Here we see the TCM mounted in my case. As mentioned earlier, you can let the TCM automatically adjust fan speed and TEC output or you can manually adjust these via the potentiometer located on the control unit. To do this, simply turn the pot dial clockwise for a quiet system or counterclockwise for higher performance. I will be testing the Freezone at both low and high settings.
Here we have some final pictures of the unit installed in my dedicated test system. Specs for the test rig consist of the following hardware:
EVGA 680i SLI Motherboard
2 Gb Corsair XMS PC2-6400 Memory
Two 8800 GTX cards in SLI
74 Gb Western Digital Raptor 10k RPM HDD
Lite-On Optical Drive
120mm Front Intake Fan
OCZ 1,000w Power Supply
All temperatures were obtained using NVIDIA Monitor. Idle temperatures were taken after 30 minutes of no system activity. Load temperatures were taken after 30 minutes of running Prime 95 (one instance per core). An overclock of 3.2 GHz was obtained using a core voltage of 1.40v. An overclock of 3.5 GHz was obtained using a core voltage of 1.56v. A constant room temperature of 25 C was maintained throughout testing. Do note that these temperature results are specific to this exact system configuration, etc... your results may vary slightly. I will be comparing the Freezone to the stock Intel cooler and the recently reviewed EnzoTechnology Ultra-X HSF from my heatsink results database. Please also note that the room temperature during the Intel and Ultra-X testing was 26 C, which is 1 C higher than our Freezone testing environment. First up, we have results at the stock clock of 2.4 GHz.
At the low setting, we see that the Freezone only beats the stock Intel cooler by 2 C. Once in high mode, the Freezone completely owns the stock cooler, beating it by 22 C at idle and an incredible 25 C under load. The Freezone beats the Ultra-X at high fan speed by 11 C at idle and 9 C under load. Next up, we increase the clock speed to 3.2 GHz.
Here again, we see much of the same, although I was surprised to see the stock Intel cooler beat out the Freezone on low by 4 C under load. Once in high mode, the Freezone takes 1st place again, beating out the Ultra-X at idle by 10 C and under load by 5 C. Next up, we push the system to 3.5 GHz. Neither the stock Intel cooler nor the Freezone on low settings could compete here.
As expected, the Freezone reigns supreme once again, beating out the Ultra-X on high fan speed by 4 C at idle and 3 C under load.
At the end of the day, it is clear that the Freezone means business. At 3.5 GHz, the Freezone was only able to beat the Ultra-X by 3 C but it is important to remember a few things here. First, the Freezone only uses a 92mm fan, whereas the Ultra-X was equipped with a larger 120mm fan. That being said, with both systems at their maximum settings, the Freezone was still the quieter of the two, although not by much. I do want to stress one thing here though. While the Freezone does give you the option to run at both low and high performance modes, I think it would be a waste to purchase this system and only run it on low. Performance at the low setting was comparable to the stock Intel cooler and thus, I can't see the reasoning in spending a good bit of money on the Freezone if you don't intend to use it to its maximum potential. The cooling ability of the Freezone on high performance mode at stock and even with moderate overclocking was very impressive to say the least.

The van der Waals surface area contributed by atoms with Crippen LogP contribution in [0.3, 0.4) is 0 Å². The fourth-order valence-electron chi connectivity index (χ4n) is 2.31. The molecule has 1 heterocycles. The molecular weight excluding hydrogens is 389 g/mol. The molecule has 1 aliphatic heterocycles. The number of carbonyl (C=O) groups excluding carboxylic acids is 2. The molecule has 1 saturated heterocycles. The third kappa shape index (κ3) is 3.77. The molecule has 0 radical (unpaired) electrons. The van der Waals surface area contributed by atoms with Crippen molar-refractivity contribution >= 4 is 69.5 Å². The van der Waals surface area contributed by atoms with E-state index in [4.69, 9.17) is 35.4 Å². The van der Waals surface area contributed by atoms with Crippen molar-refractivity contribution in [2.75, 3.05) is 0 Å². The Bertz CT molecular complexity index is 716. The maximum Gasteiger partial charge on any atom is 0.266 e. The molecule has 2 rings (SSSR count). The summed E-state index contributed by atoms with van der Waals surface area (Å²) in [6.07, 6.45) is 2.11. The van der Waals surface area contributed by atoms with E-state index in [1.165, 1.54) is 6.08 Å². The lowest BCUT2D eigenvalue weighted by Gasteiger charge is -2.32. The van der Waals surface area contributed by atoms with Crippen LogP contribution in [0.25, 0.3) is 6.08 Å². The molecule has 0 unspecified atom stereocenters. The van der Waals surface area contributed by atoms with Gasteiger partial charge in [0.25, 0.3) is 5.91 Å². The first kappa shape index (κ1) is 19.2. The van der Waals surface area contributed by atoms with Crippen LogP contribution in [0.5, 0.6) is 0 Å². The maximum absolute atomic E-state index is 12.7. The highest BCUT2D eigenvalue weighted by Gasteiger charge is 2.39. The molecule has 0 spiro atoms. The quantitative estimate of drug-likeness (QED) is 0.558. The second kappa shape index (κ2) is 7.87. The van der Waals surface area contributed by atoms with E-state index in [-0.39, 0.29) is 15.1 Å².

Aside from sheer performance, the Freezone impressed us in several other categories as well. Unlike many watercooling systems on the market today, this is an all-in-one closed-loop system that comes pre-filled, ready to install and requires virtually no maintenance. The Freezone is designed to fit inside your case, whereas other watercooling systems require you to mount the radiator or reservoir outside of the chassis. Installation was extremely easy; perhaps the "hardest" part of the process is removing your motherboard. Unlike traditional HSF assemblies that dump hot air from the heatsink right into the heart of your system, the Freezone carries this heat to the liquid chiller, where the 92mm fan blows it straight out the back of your case. This method will certainly help to lower overall system temperatures inside the case. The Freezone will be fully compatible with CoolIT's MTEC Control Center software when it is released to the public later this year. Users will be able to monitor temperatures on the fly and even make use of Predictive Cooling technology, which monitors the load of the processor instead of the heat generated from it and throttles the cooling fans and TECs accordingly.
With all of the great things we found with the Freezone, there are also a couple of cons that I want to mention. First, the 92mm fan. While I realize it was perhaps necessary to use a smaller 92mm fan in order to broaden compatibility, I can only dream of what the Freezone would be capable of with a high powered 120mm fan and matching TECs / Chiller. I would suggest this to CoolIT as a future product idea, and it still may happen. As you may know, CoolIT recently released the Eliminator, which is the little brother to the Freezone... and yes, little brother status means a decrease in performance (although, the price point is more attractive than the Freezone). But for the hardcore overclockers out there, an even higher powered Freezone would be great. The other thing I want to touch on is price. As of writing, the Freezone has a MSRP of $299.99 which is a bit on the high side compared to other cooling solutions. But if an easy to install, all-in-one liquid cooling system that offers great performance and no maintenance sounds appealing (and you have a couple extra bucks to spend), I would certainly give the CoolIT Freezone a look.
OCIA.net has awarded the CoolIT Freezone our seal of approval.